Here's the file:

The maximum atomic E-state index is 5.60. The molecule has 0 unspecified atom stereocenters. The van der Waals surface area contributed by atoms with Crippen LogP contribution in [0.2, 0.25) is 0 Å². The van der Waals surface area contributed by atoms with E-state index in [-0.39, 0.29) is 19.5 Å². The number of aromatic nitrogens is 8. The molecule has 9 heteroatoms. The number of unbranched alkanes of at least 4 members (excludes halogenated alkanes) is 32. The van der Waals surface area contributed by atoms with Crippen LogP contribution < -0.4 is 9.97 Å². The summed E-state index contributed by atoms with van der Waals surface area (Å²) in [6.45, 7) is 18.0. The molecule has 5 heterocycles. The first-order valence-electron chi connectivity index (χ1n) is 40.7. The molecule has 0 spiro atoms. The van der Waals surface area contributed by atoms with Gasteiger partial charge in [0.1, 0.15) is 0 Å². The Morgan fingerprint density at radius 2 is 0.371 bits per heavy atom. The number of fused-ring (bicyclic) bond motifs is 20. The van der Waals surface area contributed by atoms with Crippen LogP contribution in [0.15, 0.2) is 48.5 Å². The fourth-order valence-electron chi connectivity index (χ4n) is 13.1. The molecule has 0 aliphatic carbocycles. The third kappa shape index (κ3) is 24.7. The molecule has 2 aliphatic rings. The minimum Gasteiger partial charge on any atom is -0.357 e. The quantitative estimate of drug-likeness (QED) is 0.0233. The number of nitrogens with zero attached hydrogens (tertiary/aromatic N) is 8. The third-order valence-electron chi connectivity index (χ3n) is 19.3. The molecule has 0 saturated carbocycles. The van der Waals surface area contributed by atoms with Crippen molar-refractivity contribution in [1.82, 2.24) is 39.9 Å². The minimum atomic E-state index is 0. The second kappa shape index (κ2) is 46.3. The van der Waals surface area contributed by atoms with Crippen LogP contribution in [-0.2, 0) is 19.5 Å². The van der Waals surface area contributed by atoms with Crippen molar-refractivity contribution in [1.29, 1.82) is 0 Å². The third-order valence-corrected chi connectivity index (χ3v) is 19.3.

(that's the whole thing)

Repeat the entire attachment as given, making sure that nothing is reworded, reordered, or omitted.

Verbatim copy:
The maximum atomic E-state index is 5.60. The molecule has 0 unspecified atom stereocenters. The van der Waals surface area contributed by atoms with Crippen LogP contribution in [0.2, 0.25) is 0 Å². The van der Waals surface area contributed by atoms with E-state index in [-0.39, 0.29) is 19.5 Å². The number of aromatic nitrogens is 8. The molecule has 9 heteroatoms. The number of unbranched alkanes of at least 4 members (excludes halogenated alkanes) is 32. The van der Waals surface area contributed by atoms with Crippen LogP contribution < -0.4 is 9.97 Å². The summed E-state index contributed by atoms with van der Waals surface area (Å²) in [6.45, 7) is 18.0. The molecule has 5 heterocycles. The first-order valence-electron chi connectivity index (χ1n) is 40.7. The molecule has 0 spiro atoms. The van der Waals surface area contributed by atoms with Gasteiger partial charge in [0.1, 0.15) is 0 Å². The Morgan fingerprint density at radius 2 is 0.371 bits per heavy atom. The number of fused-ring (bicyclic) bond motifs is 20. The van der Waals surface area contributed by atoms with Crippen LogP contribution in [0.15, 0.2) is 48.5 Å². The fourth-order valence-electron chi connectivity index (χ4n) is 13.1. The molecule has 0 aliphatic carbocycles. The third kappa shape index (κ3) is 24.7. The molecule has 2 aliphatic rings. The minimum Gasteiger partial charge on any atom is -0.357 e. The quantitative estimate of drug-likeness (QED) is 0.0233. The number of nitrogens with zero attached hydrogens (tertiary/aromatic N) is 8. The third-order valence-electron chi connectivity index (χ3n) is 19.3. The molecule has 0 saturated carbocycles. The van der Waals surface area contributed by atoms with Crippen molar-refractivity contribution in [1.82, 2.24) is 39.9 Å². The minimum atomic E-state index is 0. The second kappa shape index (κ2) is 46.3. The van der Waals surface area contributed by atoms with Crippen LogP contribution in [-0.2, 0) is 19.5 Å². The van der Waals surface area contributed by atoms with Crippen molar-refractivity contribution in [1.29, 1.82) is 0 Å². The third-order valence-corrected chi connectivity index (χ3v) is 19.3.